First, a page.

Bismarck as a strategist
Thoughts about the area of tension of politics and the military in interplay with Chief of General Staff Moltke
Eberhard Birk/Peter Popp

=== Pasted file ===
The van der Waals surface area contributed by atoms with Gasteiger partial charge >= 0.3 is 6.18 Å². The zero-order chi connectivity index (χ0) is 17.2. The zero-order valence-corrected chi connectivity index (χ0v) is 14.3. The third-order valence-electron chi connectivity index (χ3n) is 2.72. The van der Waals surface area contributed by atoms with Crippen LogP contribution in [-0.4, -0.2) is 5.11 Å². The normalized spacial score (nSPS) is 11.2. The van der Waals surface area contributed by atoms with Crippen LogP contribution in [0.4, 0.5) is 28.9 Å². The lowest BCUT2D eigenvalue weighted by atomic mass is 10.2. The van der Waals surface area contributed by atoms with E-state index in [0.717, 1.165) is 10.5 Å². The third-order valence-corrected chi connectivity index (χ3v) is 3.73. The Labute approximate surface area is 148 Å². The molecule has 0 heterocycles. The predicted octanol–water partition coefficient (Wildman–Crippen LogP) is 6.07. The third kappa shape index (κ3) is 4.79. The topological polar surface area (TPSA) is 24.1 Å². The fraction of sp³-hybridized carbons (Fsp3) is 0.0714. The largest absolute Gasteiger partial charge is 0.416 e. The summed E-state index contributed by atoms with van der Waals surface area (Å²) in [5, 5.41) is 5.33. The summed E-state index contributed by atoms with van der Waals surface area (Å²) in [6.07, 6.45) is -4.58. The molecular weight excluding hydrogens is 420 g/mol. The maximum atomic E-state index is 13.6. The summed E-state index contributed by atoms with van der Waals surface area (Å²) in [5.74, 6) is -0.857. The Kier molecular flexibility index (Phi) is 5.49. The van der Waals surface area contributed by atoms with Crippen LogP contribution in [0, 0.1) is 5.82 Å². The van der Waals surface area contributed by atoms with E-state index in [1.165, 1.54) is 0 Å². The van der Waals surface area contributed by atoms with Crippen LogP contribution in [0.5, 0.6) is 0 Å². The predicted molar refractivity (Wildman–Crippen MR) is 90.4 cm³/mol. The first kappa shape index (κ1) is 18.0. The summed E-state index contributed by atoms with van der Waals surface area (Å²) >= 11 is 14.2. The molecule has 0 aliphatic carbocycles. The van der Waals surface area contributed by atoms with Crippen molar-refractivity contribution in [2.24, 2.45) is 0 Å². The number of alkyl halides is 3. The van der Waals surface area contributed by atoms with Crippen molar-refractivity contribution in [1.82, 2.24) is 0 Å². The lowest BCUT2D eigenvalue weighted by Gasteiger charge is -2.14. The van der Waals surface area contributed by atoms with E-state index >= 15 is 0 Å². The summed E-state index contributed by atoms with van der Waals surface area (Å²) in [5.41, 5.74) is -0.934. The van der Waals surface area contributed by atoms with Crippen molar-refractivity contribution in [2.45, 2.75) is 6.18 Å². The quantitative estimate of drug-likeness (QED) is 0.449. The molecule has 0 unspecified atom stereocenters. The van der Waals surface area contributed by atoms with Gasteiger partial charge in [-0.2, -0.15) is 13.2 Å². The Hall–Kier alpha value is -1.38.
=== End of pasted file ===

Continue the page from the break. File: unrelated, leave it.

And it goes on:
Publications on Otto von Bismarck (1815-1898) have always been in great demand. Depending on the taste of the authors, on the investigated foreign or home political subject, and on time spirit, they oscillate between the apotheosis of a master of (diplomatic) foreign, power or “realistic” politics and perdition, even diabolisation as a reactionary squire, who founded a German “special way”. Even in the year of his 200th anniversary he is still fascinating as the “demon of the Germans”, although in the beginning nothing hinted at his role concerning the development of Prussia, Germany and Europe in the 19th century. This was valid at least until the 23rd September 1862, the day when he was appointed provisional Prussian Prime Minister, and at this time already it was intended to appoint him Prussian Prime Minister and Minister of Foreign Affairs two weeks later on 8th October 1862. No matter how one appraises Bismarck – in retrospect, the 23rd September 1862 was to go down in the history of German parliamentarism as “dies ater”. At the same day, the Prussian House of Representatives rejected all disbursements for the military reform. Thus, the Prussian military and constitutional conflict began, and it was on the 30th September 1862 already that Bismarck left no doubts as to how he intended to solve this conflict. In front of the budget commission of the Prussian House of Representatives he said the famous words – which were not directly documented in the shorthand report: “The great issues of the time are not decided by speeches and majority decisions – this was the big mistake of 1848 and 1849 – but by iron and blood”. The following years were to prove that not the parliament, but Bismarck determined the military and constitutional conflict. On 3rd December 1850 at the latest, Bismarck was in the limelight of “large-scale politics”, when he, rhetorically dexterously, converted a Prussian defeat into a victory: On that day Bismarck defended the Punctuation of Olmütz with which Austria and Russia prevented an expansion of the Prussian empire, which Prussia had tried to gain with the Erfurt Earls’ Union. The German Federation, a product of the Viennese Congress, thus persisted thanks to the shared intervention of Austria and Russia, without having been ended before by the revolution of 1848/49 and by the previous Prussian striving for power. In the end Bismarck achieved 1866/67 something in which the Prussian Monarch Friedrich Wilhelm IV. had failed: the neutralisation of the factor “Austria” as an active value in shaping German conditions. Against the background of these “strategic” disputes between Bismarck and General Field Marshal Helmuth Graf von Moltke (1800-1891), the following results can be considered: “Whereas Moltke always classified war and peace as military scenarios, Bismarck classified them in scenarios of applicable politics.” In this respect, for Moltke strategy was always genuinely defined militarily, but for Bismarck, on the other hand, the military was one of several factors within the scope of his (foreign) political perceptions of a general strategy.